Stool, bowel movements, poop—it’s the topic that has made us all giggle since our parents first read us Everybody Poops. But it’s true: everybody does, and no matter how much the topic might make you squirm, our bowel movements can give a lot of insight into our bodies. “Your digestive system is responsible for influencing total body health,” explained Heather Hanks, M.S., a nutritionist with InstaPot Life. “It encompasses most of your immune system, produces neurotransmitters that influence brain health, and houses your microbiome. Regularity is a sign of a properly functioning digestive system.” If the eyes are the window to the soul, poops are the window to your digestive system.
Now that you know why you should be regular, let’s talk about how to be more regular. If you’re not going at least once every 24 hours consistently, you could probably use a little bowel movement makeover (yeah, same). I asked nutritionists, doctors, and gut health experts how we can all get a little bit more regular. Here are 11 things to try for healthier bowel movements and better digestion:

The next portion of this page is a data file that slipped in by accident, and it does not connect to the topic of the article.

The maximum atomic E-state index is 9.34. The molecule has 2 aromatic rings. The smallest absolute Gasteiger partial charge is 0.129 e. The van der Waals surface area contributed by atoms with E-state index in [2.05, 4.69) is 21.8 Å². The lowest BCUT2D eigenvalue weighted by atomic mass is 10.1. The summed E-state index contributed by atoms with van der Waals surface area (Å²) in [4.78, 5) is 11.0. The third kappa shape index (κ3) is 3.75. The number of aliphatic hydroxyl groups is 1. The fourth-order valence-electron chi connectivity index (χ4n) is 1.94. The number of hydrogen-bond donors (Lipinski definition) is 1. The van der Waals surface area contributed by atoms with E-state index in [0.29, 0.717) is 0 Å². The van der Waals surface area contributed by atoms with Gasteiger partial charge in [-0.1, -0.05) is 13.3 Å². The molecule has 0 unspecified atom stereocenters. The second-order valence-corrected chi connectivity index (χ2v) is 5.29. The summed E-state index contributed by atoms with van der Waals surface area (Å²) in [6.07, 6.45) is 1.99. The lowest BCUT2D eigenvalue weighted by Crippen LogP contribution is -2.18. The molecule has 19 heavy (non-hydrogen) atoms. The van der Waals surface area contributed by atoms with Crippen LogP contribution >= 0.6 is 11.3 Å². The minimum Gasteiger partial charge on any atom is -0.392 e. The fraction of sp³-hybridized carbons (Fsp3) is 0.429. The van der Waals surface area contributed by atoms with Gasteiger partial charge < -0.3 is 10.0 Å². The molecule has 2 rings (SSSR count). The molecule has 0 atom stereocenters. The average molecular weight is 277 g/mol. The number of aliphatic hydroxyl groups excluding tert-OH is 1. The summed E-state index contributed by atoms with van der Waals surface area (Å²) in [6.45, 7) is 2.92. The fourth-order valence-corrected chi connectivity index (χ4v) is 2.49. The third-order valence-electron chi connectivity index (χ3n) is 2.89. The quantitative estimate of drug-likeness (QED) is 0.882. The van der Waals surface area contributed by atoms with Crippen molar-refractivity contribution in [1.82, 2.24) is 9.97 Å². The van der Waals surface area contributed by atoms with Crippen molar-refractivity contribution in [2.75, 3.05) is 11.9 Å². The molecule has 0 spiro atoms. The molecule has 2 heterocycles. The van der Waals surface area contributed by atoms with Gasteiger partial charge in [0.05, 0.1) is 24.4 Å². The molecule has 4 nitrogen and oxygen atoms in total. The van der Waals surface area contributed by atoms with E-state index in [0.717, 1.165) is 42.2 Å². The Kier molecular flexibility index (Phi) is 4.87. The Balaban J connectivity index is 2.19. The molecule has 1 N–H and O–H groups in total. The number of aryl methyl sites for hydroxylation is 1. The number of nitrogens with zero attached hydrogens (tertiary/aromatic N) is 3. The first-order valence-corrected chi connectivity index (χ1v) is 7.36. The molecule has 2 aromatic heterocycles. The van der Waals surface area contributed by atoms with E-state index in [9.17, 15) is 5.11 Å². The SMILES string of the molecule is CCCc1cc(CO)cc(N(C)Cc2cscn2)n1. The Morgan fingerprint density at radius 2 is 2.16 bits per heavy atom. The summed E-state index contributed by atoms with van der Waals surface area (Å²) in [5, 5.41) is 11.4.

1. Drink more water
Drinking good ol’ H2O is basically a cliché at this point. Hydration seems to be the cure-all for any health woe or wellness boost, so it’s no surprise that it’s also crucial for keeping bowels moving. “When we’re dehydrated, our bodies will pull hydration from the colon to support the body’s processes,” explained Erica Zellner, a certified nutrition specialist and health coach at Parsley Health. “This makes stool harder and more difficult to pass.” In other words, think of water as your body’s flushing system. Without enough water, the digestive system can’t move as efficiently, and stool is harder to pass (AKA that dreaded constipation). Zellner recommends aiming for half of your body weight in ounces per day to make sure you’re drinking enough.
2. Eat your fruits and veggies